Must see/do of the day: The entire Going-to-the-Sun Road!
The absolute gorgeousness of this scenic road raised my spirits after the aforementioned hike. The first stop was Wild Goose Island in Saint Mary’s Lake. The lake was a bright green-blue and the island felt like a home to fairies. As you continue driving to Logan Pass, you’ll be welcomed by the best mountain views I have seen on the entire trip. Make sure to visit around sunset. We went in the morning and evening and the golden hour views were breathtaking. The mountain air is seriously something else.

July 27 (Glacier National Park)

Total distance hiked: 1.5 miles
I somehow got my feet to hike again today, albeit much less than the day before.

Must see/do of the day: Swiftcurrent Lake (from the middle of the lake!)
Go on a boat when you’re in Glacier! It can be a boat tour, or a canoe or kayak. My sister and I canoed around Swiftcurrent Lake for about an hour and it was a refreshing change to finally be in a lake and not just looking from the trail. The lake didn’t live up to its name, it was still and just sitting and looking at the scenery and animals (including a moose drinking water) was immediately calming.

July 28 (Glacier National Park)

Total distance hiked: 1.6 miles

Hike highlight: Hidden Lake Overlook (yet another lake!)

The trail to the lakeshore was closed but we weren’t planning on venturing quite that far anyways. The overlook offered ample views of a bright teal lake and a tall mountain behind it. The trail itself featured a ridiculous panoramic view whenever you turned around from the high view. You’ll also see wildflowers, small waterfalls and if you’re lucky, an unbothered mountain goat.

The trail was 1.4 miles but almost entirely uphill on the way to the lake. Lots of the hike was on the boardwalk, so it was more bearable, but it can get tiring.

I enjoyed Hidden Lake, at least more than I expected after seeing my fair share of lakes already. The wind and cold temperatures made the uphill hike bearable and the mountain goat encounter didn’t hurt.

This is my last day before going home and I’d say it was a good ending to a fun (but long) vacation. Some advice for your visit: 1) Bring a fan. You’ll get hot even if Montana and Wyoming aren’t known for being scorching, 2) Be prepared. This is basic but so true, Always carry your own water and have high-calorie snacks on hand if you’re hiking. 3) Remember where you are. Even when I wasn’t having the best time, I’d look around and remember I’m lucky to be able to see all nature offers in these protected places and I’ll miss the views when I get home.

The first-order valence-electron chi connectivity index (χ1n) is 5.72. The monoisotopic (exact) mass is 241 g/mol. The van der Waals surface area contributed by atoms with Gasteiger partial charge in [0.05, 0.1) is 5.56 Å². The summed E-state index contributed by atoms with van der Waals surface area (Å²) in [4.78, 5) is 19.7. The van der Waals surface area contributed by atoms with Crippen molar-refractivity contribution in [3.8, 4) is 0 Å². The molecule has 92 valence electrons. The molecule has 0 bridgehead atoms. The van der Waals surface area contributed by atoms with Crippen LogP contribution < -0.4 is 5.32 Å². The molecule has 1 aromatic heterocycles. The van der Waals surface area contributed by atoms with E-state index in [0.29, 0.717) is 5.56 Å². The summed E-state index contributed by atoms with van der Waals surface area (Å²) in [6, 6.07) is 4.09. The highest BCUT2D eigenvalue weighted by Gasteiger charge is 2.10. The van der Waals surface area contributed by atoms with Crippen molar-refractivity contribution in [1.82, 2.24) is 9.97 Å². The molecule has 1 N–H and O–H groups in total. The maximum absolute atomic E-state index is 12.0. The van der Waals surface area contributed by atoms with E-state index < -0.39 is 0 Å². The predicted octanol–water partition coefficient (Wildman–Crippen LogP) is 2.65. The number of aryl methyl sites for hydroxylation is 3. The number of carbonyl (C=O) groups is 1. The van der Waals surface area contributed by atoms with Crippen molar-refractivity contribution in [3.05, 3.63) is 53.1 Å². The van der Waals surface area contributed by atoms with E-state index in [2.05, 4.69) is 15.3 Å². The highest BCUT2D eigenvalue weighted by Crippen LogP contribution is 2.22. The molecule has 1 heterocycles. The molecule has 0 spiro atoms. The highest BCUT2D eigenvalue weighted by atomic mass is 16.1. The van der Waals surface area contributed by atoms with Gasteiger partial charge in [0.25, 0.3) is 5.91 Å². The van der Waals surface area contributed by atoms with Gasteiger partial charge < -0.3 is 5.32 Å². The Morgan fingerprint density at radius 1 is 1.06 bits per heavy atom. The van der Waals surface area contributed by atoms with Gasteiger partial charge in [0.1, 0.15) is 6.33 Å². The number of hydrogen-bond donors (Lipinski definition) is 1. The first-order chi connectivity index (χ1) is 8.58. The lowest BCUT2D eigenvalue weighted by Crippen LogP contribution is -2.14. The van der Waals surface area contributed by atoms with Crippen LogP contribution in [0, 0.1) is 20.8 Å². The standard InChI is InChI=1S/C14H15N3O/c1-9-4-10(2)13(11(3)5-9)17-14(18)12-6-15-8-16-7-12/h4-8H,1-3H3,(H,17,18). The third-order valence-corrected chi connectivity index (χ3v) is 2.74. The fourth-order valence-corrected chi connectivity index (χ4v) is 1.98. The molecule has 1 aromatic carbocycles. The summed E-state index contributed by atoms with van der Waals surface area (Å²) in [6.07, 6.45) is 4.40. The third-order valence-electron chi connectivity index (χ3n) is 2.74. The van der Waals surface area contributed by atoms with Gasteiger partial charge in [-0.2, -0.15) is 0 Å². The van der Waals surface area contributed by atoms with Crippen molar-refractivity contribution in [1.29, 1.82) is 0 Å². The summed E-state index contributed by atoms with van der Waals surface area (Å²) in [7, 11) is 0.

And now, for the final park ranking. 

1) Glacier National Park⭐️⭐️⭐️⭐️⭐️

It might seem like this is only ranked highest because it was the last stop, but I loved this park despite the hike that will haunt me for years. 

Glacier is gorgeous, that’s undeniable. There are views you can only see by trail, but Going-to-the-Sun Road alone makes it worth the visit. If you only have one day, make sure to hit that drive and stop at the overlooks. You can even tour it in an iconic Glacier National Park red bus. Make sure you bring a jacket, it’s cold even in July but so worth it.

2) Grand Teton National Park⭐️⭐️⭐️⭐️

Grand Teton could almost be described as a slightly less striking Glacier National Park. The park was large but approachable. The diversity of mountains, forests, prairie and water offers a lot, but even a casual visitor can enjoy the scenery. Watch out for bears, they got surprisingly close to the trail!

3) Yellowstone National Park⭐️⭐️⭐️

The buffalo saved it for me. I’ll be honest, I don’t think it’s necessary to stay in Yellowstone for a full week unless you’re a hard-core hiker or camper. While the park is huge, at some point the views get repetitive or the smell of sulfur gets to be too much. The large crowds didn’t help the atmosphere but visiting in non-peak seasons would help. It’s still beautiful and I’m glad I witnessed the unique nature Yellowstone offers, but I’m not sure if I’ll be returning anytime soon.

While I’m ranking them, it is a privilege to see nature maintained the way it is in national parks. Whether you’re hardcore or casual, go see something pretty and take a hike. You’ll sweat, your feet will hurt and you might not know if it’s worth it, but at least you’ll have a good story. Thanks for following along guys! Go explore your national parks and enjoy nature when it’s still here! Speaking of that–pick up your litter and leave no trace. Thanks for coming along with me!